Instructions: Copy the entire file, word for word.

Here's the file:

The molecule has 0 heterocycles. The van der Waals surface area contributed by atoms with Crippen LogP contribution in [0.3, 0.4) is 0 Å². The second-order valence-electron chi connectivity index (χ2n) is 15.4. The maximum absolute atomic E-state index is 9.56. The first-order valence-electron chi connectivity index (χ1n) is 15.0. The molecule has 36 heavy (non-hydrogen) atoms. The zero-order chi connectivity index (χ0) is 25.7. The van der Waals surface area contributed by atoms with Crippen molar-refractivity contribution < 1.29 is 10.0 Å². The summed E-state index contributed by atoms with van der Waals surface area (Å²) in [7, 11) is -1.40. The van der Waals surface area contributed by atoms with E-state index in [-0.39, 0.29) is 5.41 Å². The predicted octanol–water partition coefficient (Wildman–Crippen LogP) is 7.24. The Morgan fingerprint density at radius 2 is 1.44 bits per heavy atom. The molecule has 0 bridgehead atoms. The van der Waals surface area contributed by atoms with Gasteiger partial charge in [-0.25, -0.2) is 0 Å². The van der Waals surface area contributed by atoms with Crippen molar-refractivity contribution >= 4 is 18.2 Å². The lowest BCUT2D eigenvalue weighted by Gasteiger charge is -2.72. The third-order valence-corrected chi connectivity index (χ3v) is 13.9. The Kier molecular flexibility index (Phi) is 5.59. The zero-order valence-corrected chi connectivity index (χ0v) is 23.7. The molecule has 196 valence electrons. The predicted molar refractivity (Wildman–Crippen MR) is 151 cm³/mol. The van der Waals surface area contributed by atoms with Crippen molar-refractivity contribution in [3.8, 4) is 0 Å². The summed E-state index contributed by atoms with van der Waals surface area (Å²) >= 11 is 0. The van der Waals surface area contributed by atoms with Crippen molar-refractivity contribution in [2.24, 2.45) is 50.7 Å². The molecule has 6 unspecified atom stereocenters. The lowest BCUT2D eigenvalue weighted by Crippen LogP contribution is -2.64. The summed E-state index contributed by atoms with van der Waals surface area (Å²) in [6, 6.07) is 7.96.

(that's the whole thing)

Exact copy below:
The molecule has 0 heterocycles. The van der Waals surface area contributed by atoms with Crippen LogP contribution in [0.3, 0.4) is 0 Å². The second-order valence-electron chi connectivity index (χ2n) is 15.4. The maximum absolute atomic E-state index is 9.56. The first-order valence-electron chi connectivity index (χ1n) is 15.0. The molecule has 36 heavy (non-hydrogen) atoms. The zero-order chi connectivity index (χ0) is 25.7. The van der Waals surface area contributed by atoms with Crippen molar-refractivity contribution < 1.29 is 10.0 Å². The summed E-state index contributed by atoms with van der Waals surface area (Å²) in [7, 11) is -1.40. The van der Waals surface area contributed by atoms with E-state index in [-0.39, 0.29) is 5.41 Å². The predicted octanol–water partition coefficient (Wildman–Crippen LogP) is 7.24. The Morgan fingerprint density at radius 2 is 1.44 bits per heavy atom. The molecule has 0 bridgehead atoms. The van der Waals surface area contributed by atoms with Gasteiger partial charge in [-0.25, -0.2) is 0 Å². The van der Waals surface area contributed by atoms with Crippen molar-refractivity contribution >= 4 is 18.2 Å². The lowest BCUT2D eigenvalue weighted by Gasteiger charge is -2.72. The third-order valence-corrected chi connectivity index (χ3v) is 13.9. The Kier molecular flexibility index (Phi) is 5.59. The zero-order valence-corrected chi connectivity index (χ0v) is 23.7. The molecule has 196 valence electrons. The predicted molar refractivity (Wildman–Crippen MR) is 151 cm³/mol. The van der Waals surface area contributed by atoms with Crippen molar-refractivity contribution in [3.8, 4) is 0 Å². The summed E-state index contributed by atoms with van der Waals surface area (Å²) >= 11 is 0. The van der Waals surface area contributed by atoms with Crippen molar-refractivity contribution in [2.24, 2.45) is 50.7 Å². The molecule has 6 unspecified atom stereocenters. The lowest BCUT2D eigenvalue weighted by Crippen LogP contribution is -2.64. The summed E-state index contributed by atoms with van der Waals surface area (Å²) in [6, 6.07) is 7.96.